Weather Whiplash Brings Siberia to Florida

October 19, 2022

WFLA Tampa:

The coldest air since last February is hours away from reaching the Tampa Bay area and it has traveled very far to reach it’s destination – all the way from Siberia.

Now that may seem like an exaggeration. But meteorologists have a tool to track the origination of airmass. It’s called the NOAA HYSPLIT model and when you run it backward, you discover where an airmass came from. 

In this case, the air started a week ago across Siberia, headed down through Alaska, then Canada. Now, with the help of a strong cold front, it’s moving into Florida. So it’s not an exaggeration to say the air you are inhaling this week comes from the Arctic!

This HYSPLIT image shows the trajectory. Of course the air moderates the further south it moves.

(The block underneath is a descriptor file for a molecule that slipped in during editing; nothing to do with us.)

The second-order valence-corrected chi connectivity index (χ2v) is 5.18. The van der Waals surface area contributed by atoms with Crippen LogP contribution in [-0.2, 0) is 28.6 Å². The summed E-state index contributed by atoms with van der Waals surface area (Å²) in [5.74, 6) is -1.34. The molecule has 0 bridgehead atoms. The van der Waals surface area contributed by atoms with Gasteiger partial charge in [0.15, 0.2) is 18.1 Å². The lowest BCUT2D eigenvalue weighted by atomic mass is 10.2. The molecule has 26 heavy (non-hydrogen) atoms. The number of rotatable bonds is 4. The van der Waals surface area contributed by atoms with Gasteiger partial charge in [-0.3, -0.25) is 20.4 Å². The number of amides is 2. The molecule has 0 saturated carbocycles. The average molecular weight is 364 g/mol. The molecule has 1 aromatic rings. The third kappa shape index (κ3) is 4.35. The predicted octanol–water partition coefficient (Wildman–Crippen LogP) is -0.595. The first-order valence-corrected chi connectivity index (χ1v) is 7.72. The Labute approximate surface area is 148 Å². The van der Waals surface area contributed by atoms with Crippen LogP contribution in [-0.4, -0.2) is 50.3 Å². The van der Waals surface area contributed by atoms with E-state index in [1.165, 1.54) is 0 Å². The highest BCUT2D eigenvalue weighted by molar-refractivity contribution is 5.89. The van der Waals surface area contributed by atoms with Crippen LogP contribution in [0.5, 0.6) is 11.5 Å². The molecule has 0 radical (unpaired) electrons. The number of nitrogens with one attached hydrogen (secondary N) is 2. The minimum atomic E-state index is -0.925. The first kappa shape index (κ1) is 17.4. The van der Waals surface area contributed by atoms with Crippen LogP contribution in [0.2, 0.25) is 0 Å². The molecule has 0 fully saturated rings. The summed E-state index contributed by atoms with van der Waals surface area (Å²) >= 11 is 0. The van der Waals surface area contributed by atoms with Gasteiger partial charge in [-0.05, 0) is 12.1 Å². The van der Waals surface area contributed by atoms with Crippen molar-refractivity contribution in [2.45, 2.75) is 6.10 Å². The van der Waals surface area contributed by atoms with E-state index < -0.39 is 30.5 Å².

It is not uncommon in winter for airmasses to originate in the Arctic. Although it is certainly early for this type of cold, with temperatures in the Bay area forecast to run 15 to 20 degrees below normal through Thursday morning – readings more typical in January.

With the pattern so upside down across the U.S., Tampa will find itself in rare territory Wednesday with a high temperature several degrees above that of Calgary, Canada!

An early season pattern, not unlike a Polar Vortex, has developed across the Great Lakes. It is associated with a very extreme jet stream pattern, pumping warm air northward along the West Coast and plunging cold air southward in the east.

Below, today’s temp images from the University of Maine.

Above, temeperature anomalies, below, polar vortex.
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